Practice - Topic 209.4

Persons who can sue and be sued - Individuals and corporations - Status or standing - Class actions - Certification - Appointment or replacement of representative plaintiff - The plaintiffs sued the defendants, alleging that they were part of a class of some 1,000 investors who invested approximately $80 million in what they alleged was a fraudulent investment scheme - The plaintiffs applied for certification of the action as a class action under the Class Proceedings Act - Section 5(1)(e) of the Act required that the representative plaintiff "fairly and adequately represent the interests of the class; produce a plan that sets out a workable method of advancing the proceedings and notifying class members; and have no conflicts with the interests of other class members. This requires a common interest; a motivation to vigorously prosecute the claim; competent counsel; capacity to bear costs; and capably represent the interests of the class" - The defendants asserted that certification should be denied because the plaintiffs had not demonstrated that the proposed representative plaintiffs had the capacity to bear "the significant costs that will be incurred", an ability which they asserted was necessary, and that the plaintiffs did not have "concrete and specific alternative funding arrangements in place" and had not provided the specifics of those arrangements - The Alberta Court of Queen's Bench rejected the defendants' assertions and ordered certification of the class action - Contingency fee agreements were allowed in Alberta under s. 38(1) of the Act - Further, there was nothing in s. 5(1) of the Act which suggested that a class representative needed to demonstrate such a financial capability in order to qualify as a spokeperson for the class - Finally, class counsel was committed to pursue a remedy - Absent evidence to the contrary, the defendants' arguments did not preclude certification - Any such evidence could support a security for costs application - See paragraphs 191 to 193.

Practice - Topic 209.7

Persons who can sue and be sued - Individuals and corporations - Status or standing - Class actions - Certification - Evidence and proof - [See first and second Practice - Topic 209.3 ].

Practice - Topic 210.1

Persons who can sue and be sued - Individuals and corporations - Status or standing - Class or representative actions - Procedure - General (incl. venue, discovery, etc.) - [See eighth Practice - Topic 209.3 ].

Practice - Topic 210.2

Persons who can sue and be sued - Individuals and corporations - Status or standing - Class actions - Procedure - Multiple or competing actions (incl. appointment of lead counsel) - [See sixth Practice - Topic 209.3 ].

Practice - Topic 1463

Pleadings - Statement of claim - General - Requirement of disclosing cause of action - [See first and second Practice - Topic 209.3 ].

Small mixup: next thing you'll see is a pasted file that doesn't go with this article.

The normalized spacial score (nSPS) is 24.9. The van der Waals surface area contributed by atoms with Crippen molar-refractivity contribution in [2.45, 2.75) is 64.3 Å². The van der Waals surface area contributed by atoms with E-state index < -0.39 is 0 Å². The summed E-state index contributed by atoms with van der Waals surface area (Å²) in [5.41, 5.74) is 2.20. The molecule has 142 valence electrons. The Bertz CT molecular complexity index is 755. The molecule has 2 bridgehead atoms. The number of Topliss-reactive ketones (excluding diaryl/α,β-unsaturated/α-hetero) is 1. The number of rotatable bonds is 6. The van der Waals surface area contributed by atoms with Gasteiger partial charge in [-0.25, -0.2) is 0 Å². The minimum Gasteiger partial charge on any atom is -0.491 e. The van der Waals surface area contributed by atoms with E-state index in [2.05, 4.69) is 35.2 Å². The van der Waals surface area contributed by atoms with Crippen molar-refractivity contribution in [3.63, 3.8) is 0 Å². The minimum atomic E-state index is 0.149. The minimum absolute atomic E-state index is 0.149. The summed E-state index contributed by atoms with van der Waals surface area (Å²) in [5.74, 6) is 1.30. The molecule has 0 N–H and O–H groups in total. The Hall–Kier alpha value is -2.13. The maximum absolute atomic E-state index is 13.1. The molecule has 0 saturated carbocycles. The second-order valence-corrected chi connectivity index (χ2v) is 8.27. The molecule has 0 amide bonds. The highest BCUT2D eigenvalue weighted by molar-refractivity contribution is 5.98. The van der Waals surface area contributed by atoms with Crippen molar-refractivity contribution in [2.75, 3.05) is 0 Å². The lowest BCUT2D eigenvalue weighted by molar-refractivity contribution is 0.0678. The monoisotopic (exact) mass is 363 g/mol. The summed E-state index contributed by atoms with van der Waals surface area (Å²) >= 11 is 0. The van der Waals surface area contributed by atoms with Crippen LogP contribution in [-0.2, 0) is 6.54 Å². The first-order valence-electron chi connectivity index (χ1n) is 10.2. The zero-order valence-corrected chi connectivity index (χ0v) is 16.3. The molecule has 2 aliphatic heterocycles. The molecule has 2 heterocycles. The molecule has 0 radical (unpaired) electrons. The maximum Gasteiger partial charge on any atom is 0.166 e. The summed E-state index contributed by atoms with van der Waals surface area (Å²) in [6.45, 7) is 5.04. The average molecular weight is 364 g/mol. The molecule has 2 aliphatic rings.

Practice - Topic 2230

Pleadings - Striking out pleadings - Grounds - Failure to disclose a cause of action or defence - [See Contracts - Topic 3521 , Equity - Topic 3607 and first and second Practice - Topic 209.3 ].

Cases Noticed:

Windsor v. Canadian Pacific Railway Ltd. (2006), 402 A.R. 162; 2006 ABQB 348, affd. (2007), 417 A.R. 200; 410 W.A.C. 200; 2007 ABCA 294, appld. [para. 2].

Titan Investments Limited Partnership, Re (2005), 383 A.R. 323; 2005 ABQB 637, refd to. [para. 4, footnote 2].

Cunningham (Trustee of Ponzi) v. Brown et al. (1924), 265 U.S. 1; 44 S. Ct. 424; 68 L. Ed. 873; 1924 U.S. Lexis 3570 (Sup. Ct.), refd to. [para. 4, footnote 2].

Rieser v. Hayslip; Canyon Sys. Corp., In re (2006), 343 B.R. 615; 2006 Bankr. Lexis 1004 (S.D. Ohio, E. Div. Bktcy. Ct.), refd to. [para. 4, footnote 2].

Syncrude Canada Ltd. v. Tibo Steel Products Ltd. et al. (2001), 292 A.R. 368; 2001 ABQB 478, refd to. [para. 11].

Fairweather v. Fairweather, [1946] O.J. No. 314 (H.C.), refd to. [para. 11].

King v. Kokot (1980), 18 C.P.C. 269; 119 D.L.R.(3d) 154 (Ont. H.C.), refd to. [para. 11].

Nay v. Nay (1981), 34 A.R. 221 (C.A.), refd to. [para. 11].

Oberg v. Foothills Provincial General Hospital et al. (1999), 232 A.R. 263; 195 W.A.C. 263 (C.A.), refd to. [para. 11].

Hollick v. Metropolitan Toronto (Municipality) et al., [2001] 3 S.C.R. 158; 277 N.R. 51; 153 O.A.C. 279; 2001 SCC 68, refd to. [para. 17].

Western Canadian Shopping Centres Inc. et al. v. Dutton et al., [2001] 2 S.C.R. 534; 272 N.R. 135; 286 A.R. 201; 253 W.A.C. 201, refd to. [para. 26].

Campbell et al. v. Flexwatt Corp. et al. (1997), 98 B.C.A.C. 22; 161 W.A.C. 22; 15 C.P.C.(4th) 1 (C.A.), refd to. [para. 26].

Elms et al. v. Laurentian Bank of Canada et al., [2000] B.C.T.C. 143; 73 B.C.L.R.(3d) 366 (S.C.), affd. (2001), 155 B.C.A.C. 73; 254 W.A.C. 73; 90 B.C.L.R.(3d) 195 (C.A.), refd to. [para. 26].

Murphy v. BDO Dunwoody LLP et al., [2006] O.T.C. 630 (Sup. Ct.), refd to. [para. 32].

Ragoonanan et al. v. Imperial Tobacco Canada Ltd. et al., [2005] O.T.C. 950; 78 O.R.(3d) 98 (Sup. Ct.), refd to. [para. 53].